However, the point I want to highlight is the difference between the fragments. So, there is a need to notice that Katherine Boo’s fragment is related to “economic pressures, security and mainstream” (1); while the fragments written by Garry Wills do not contain information on some economic points. It doesn’t mean that Boo’s work is better; no, it means that the journalists had different purposes and described different issues.
Boo used economic aspects to draw the readers’ attention to some details of the topic she disclosed; while Wills mostly highlighted the issues of faith and politics as well as their interdependence: “There are many people who simply can’t have faith in God because they have no faith in themselves. How can they have, when the trading system for made and unmade selves has put a price tag on them?” (167).
The writers relied on political science to provide the readers with more details. The actual effects of various political situations are mostly restricted and do not reflect the interdependence between certain events. In most cases, political changes are reflected in such a way to arouse the readers’ interest, but they are not explained in a proper way.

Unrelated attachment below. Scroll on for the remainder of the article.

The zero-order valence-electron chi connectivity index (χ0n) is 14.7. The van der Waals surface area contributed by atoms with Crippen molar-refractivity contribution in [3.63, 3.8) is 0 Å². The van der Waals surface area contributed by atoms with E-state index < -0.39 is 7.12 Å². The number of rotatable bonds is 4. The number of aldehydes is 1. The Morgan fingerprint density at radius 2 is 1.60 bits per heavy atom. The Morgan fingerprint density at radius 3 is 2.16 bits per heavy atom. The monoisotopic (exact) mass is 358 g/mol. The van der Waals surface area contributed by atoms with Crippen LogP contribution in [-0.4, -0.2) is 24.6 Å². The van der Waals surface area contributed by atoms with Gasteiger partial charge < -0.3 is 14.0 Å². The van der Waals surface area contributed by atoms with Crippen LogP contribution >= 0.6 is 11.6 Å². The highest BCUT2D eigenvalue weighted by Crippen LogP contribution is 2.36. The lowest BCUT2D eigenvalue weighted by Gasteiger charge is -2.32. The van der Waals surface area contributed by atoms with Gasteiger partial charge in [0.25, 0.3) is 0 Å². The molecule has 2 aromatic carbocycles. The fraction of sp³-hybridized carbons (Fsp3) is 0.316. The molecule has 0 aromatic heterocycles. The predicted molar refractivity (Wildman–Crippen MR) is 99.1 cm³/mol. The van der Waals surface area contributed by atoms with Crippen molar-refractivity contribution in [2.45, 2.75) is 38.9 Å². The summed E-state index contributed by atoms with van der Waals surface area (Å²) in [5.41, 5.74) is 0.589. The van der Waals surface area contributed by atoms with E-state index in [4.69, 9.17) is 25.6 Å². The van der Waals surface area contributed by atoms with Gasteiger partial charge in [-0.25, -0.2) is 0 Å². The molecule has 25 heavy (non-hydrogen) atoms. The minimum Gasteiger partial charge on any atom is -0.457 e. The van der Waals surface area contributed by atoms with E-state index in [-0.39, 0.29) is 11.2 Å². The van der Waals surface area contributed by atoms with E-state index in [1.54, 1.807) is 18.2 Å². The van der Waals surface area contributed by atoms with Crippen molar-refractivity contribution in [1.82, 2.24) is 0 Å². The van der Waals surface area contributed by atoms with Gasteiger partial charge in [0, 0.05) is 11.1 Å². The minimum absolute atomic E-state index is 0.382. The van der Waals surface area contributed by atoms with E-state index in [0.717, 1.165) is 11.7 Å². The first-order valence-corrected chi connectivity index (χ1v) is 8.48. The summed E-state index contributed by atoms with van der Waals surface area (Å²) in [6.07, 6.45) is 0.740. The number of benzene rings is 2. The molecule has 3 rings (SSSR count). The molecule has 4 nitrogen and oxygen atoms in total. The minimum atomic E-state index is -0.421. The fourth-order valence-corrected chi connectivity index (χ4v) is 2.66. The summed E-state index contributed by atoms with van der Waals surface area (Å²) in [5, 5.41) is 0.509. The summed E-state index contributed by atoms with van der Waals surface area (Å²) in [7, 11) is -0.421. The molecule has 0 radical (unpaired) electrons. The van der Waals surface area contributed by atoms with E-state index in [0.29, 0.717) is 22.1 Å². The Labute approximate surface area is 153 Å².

2. Obama Promotes Economic Plan in Election Swing States
The article is written by the journalist Kent Klein. He describes the promises of the President of the USA to speed the economic upswing of a manufacturing plant.
In my opinion, Klein’s article is effective, as the journalist uses the quotations in order to convince the readers of his mediated interview:
Companies get all kinds of tax breaks when they move jobs and profits overseas. Think about that. A company that chooses to stay in America gets hit with one of the highest tax rates in the world. That’s wrong. That does not make sense No personal opinion is added (1).
In other words, there is no personal opinion – the facts only. The journalist’s ability to combine quotations and paraphrases is considered to be his secret technique. The journalist uses political terminology to be specific: “The president also advocated policies that discourage companies from shifting profits to overseas tax havens” (Klein 1).
Boo, Katherine. The Marriage Cure, 2012. Web. 26 Jan.2012.
Klein, Kent. Obama Promotes Economic Plan in Election Swing States, 2012. Web. 26 Jan.2012.
Wills, Garry. Nixon Agonistes: The Crisis of the Self-Made Man, 2012. Web. 26 Jan.2012.